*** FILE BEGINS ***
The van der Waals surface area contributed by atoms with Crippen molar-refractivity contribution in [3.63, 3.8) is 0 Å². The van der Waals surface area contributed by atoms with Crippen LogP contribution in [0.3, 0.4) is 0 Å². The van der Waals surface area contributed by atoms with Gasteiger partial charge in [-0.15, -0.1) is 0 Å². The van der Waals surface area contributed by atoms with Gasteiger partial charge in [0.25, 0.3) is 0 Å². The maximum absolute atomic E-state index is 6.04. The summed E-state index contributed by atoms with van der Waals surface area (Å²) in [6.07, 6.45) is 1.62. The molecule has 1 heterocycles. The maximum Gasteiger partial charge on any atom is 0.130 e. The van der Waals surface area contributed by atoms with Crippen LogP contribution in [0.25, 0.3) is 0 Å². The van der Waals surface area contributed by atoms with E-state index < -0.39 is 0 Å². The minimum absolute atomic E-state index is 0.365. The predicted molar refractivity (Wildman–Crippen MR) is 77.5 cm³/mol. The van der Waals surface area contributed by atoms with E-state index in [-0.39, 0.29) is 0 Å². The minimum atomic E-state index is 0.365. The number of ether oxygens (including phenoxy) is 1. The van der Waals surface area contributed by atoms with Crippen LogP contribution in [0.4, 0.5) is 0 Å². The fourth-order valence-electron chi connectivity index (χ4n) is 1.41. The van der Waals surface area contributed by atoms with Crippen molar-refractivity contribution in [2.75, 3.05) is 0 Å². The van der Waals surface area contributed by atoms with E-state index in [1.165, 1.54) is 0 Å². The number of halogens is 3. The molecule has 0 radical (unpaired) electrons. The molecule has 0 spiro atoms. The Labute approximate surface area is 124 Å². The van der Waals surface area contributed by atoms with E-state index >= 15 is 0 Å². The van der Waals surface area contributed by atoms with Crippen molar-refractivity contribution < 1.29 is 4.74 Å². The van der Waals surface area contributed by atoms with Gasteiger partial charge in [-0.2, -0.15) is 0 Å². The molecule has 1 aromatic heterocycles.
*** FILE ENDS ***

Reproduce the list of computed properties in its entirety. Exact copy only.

The van der Waals surface area contributed by atoms with Crippen molar-refractivity contribution in [3.63, 3.8) is 0 Å². The van der Waals surface area contributed by atoms with Crippen LogP contribution in [0.3, 0.4) is 0 Å². The van der Waals surface area contributed by atoms with Gasteiger partial charge in [-0.15, -0.1) is 0 Å². The van der Waals surface area contributed by atoms with Gasteiger partial charge in [0.25, 0.3) is 0 Å². The maximum absolute atomic E-state index is 6.04. The summed E-state index contributed by atoms with van der Waals surface area (Å²) in [6.07, 6.45) is 1.62. The molecule has 1 heterocycles. The maximum Gasteiger partial charge on any atom is 0.130 e. The van der Waals surface area contributed by atoms with Crippen LogP contribution in [0.25, 0.3) is 0 Å². The van der Waals surface area contributed by atoms with E-state index < -0.39 is 0 Å². The minimum absolute atomic E-state index is 0.365. The predicted molar refractivity (Wildman–Crippen MR) is 77.5 cm³/mol. The van der Waals surface area contributed by atoms with E-state index in [-0.39, 0.29) is 0 Å². The minimum atomic E-state index is 0.365. The number of ether oxygens (including phenoxy) is 1. The van der Waals surface area contributed by atoms with Crippen LogP contribution in [0.4, 0.5) is 0 Å². The fourth-order valence-electron chi connectivity index (χ4n) is 1.41. The van der Waals surface area contributed by atoms with Crippen molar-refractivity contribution in [2.75, 3.05) is 0 Å². The van der Waals surface area contributed by atoms with E-state index in [1.165, 1.54) is 0 Å². The number of halogens is 3. The molecule has 0 radical (unpaired) electrons. The molecule has 0 spiro atoms. The Labute approximate surface area is 124 Å². The van der Waals surface area contributed by atoms with E-state index >= 15 is 0 Å². The van der Waals surface area contributed by atoms with Crippen molar-refractivity contribution < 1.29 is 4.74 Å². The van der Waals surface area contributed by atoms with Gasteiger partial charge in [-0.2, -0.15) is 0 Å². The molecule has 1 aromatic heterocycles.